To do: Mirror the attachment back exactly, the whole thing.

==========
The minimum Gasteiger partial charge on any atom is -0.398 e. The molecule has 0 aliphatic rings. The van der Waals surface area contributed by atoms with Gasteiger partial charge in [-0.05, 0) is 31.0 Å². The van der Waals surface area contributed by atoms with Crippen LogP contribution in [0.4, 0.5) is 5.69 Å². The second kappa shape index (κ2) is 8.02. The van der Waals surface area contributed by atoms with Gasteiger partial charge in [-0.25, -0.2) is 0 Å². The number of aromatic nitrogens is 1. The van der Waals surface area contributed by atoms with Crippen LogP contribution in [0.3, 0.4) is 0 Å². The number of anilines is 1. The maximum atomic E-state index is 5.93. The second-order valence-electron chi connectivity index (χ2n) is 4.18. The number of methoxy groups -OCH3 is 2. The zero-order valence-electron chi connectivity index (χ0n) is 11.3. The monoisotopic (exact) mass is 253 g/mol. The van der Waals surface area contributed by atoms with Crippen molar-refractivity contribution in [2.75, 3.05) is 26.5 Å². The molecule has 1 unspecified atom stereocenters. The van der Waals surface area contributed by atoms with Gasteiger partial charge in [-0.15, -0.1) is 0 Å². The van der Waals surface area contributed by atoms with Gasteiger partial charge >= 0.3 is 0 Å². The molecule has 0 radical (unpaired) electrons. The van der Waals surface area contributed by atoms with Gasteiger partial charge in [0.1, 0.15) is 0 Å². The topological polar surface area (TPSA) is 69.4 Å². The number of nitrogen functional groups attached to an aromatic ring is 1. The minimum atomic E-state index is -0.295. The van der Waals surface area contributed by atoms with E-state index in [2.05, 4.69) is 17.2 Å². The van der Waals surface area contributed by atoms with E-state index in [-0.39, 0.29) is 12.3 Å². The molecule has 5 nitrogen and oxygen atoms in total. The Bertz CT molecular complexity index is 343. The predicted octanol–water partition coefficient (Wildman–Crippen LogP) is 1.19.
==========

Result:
The minimum Gasteiger partial charge on any atom is -0.398 e. The molecule has 0 aliphatic rings. The van der Waals surface area contributed by atoms with Gasteiger partial charge in [-0.05, 0) is 31.0 Å². The van der Waals surface area contributed by atoms with Crippen LogP contribution in [0.4, 0.5) is 5.69 Å². The second kappa shape index (κ2) is 8.02. The van der Waals surface area contributed by atoms with Gasteiger partial charge in [-0.25, -0.2) is 0 Å². The number of aromatic nitrogens is 1. The van der Waals surface area contributed by atoms with Crippen LogP contribution in [0.3, 0.4) is 0 Å². The number of anilines is 1. The maximum atomic E-state index is 5.93. The second-order valence-electron chi connectivity index (χ2n) is 4.18. The number of methoxy groups -OCH3 is 2. The zero-order valence-electron chi connectivity index (χ0n) is 11.3. The monoisotopic (exact) mass is 253 g/mol. The van der Waals surface area contributed by atoms with Crippen molar-refractivity contribution in [2.75, 3.05) is 26.5 Å². The molecule has 1 unspecified atom stereocenters. The van der Waals surface area contributed by atoms with Gasteiger partial charge in [-0.15, -0.1) is 0 Å². The van der Waals surface area contributed by atoms with Gasteiger partial charge >= 0.3 is 0 Å². The molecule has 0 radical (unpaired) electrons. The van der Waals surface area contributed by atoms with Gasteiger partial charge in [0.1, 0.15) is 0 Å². The topological polar surface area (TPSA) is 69.4 Å². The number of nitrogen functional groups attached to an aromatic ring is 1. The minimum atomic E-state index is -0.295. The van der Waals surface area contributed by atoms with E-state index in [2.05, 4.69) is 17.2 Å². The van der Waals surface area contributed by atoms with E-state index in [-0.39, 0.29) is 12.3 Å². The molecule has 5 nitrogen and oxygen atoms in total. The Bertz CT molecular complexity index is 343. The predicted octanol–water partition coefficient (Wildman–Crippen LogP) is 1.19.